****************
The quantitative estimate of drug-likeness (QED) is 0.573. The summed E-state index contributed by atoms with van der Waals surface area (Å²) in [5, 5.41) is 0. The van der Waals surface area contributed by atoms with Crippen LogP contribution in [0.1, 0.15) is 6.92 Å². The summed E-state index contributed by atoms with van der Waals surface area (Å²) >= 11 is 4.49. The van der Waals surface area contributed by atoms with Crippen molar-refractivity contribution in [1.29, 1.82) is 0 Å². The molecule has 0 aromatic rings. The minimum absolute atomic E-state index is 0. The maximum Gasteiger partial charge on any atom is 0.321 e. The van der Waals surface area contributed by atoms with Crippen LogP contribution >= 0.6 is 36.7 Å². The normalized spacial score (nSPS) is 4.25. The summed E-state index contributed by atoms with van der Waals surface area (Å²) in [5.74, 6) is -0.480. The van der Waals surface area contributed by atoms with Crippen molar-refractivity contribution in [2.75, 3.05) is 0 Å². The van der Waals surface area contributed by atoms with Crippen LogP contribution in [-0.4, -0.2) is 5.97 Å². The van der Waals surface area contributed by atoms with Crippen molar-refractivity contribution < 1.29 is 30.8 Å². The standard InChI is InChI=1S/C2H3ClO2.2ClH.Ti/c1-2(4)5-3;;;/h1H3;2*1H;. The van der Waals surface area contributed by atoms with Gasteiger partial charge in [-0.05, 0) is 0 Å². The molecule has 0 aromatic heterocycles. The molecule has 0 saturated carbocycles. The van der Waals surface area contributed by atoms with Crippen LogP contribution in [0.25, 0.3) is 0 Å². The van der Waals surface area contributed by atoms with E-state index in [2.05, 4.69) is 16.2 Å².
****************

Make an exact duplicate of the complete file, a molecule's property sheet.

The quantitative estimate of drug-likeness (QED) is 0.573. The summed E-state index contributed by atoms with van der Waals surface area (Å²) in [5, 5.41) is 0. The van der Waals surface area contributed by atoms with Crippen LogP contribution in [0.1, 0.15) is 6.92 Å². The summed E-state index contributed by atoms with van der Waals surface area (Å²) >= 11 is 4.49. The van der Waals surface area contributed by atoms with Crippen molar-refractivity contribution in [1.29, 1.82) is 0 Å². The molecule has 0 aromatic rings. The minimum absolute atomic E-state index is 0. The maximum Gasteiger partial charge on any atom is 0.321 e. The van der Waals surface area contributed by atoms with Crippen LogP contribution >= 0.6 is 36.7 Å². The normalized spacial score (nSPS) is 4.25. The summed E-state index contributed by atoms with van der Waals surface area (Å²) in [5.74, 6) is -0.480. The van der Waals surface area contributed by atoms with Crippen molar-refractivity contribution in [2.75, 3.05) is 0 Å². The van der Waals surface area contributed by atoms with Crippen LogP contribution in [-0.4, -0.2) is 5.97 Å². The van der Waals surface area contributed by atoms with Crippen molar-refractivity contribution < 1.29 is 30.8 Å². The standard InChI is InChI=1S/C2H3ClO2.2ClH.Ti/c1-2(4)5-3;;;/h1H3;2*1H;. The van der Waals surface area contributed by atoms with Gasteiger partial charge in [-0.05, 0) is 0 Å². The molecule has 0 aromatic heterocycles. The molecule has 0 saturated carbocycles. The van der Waals surface area contributed by atoms with Crippen LogP contribution in [0.25, 0.3) is 0 Å². The van der Waals surface area contributed by atoms with E-state index in [2.05, 4.69) is 16.2 Å².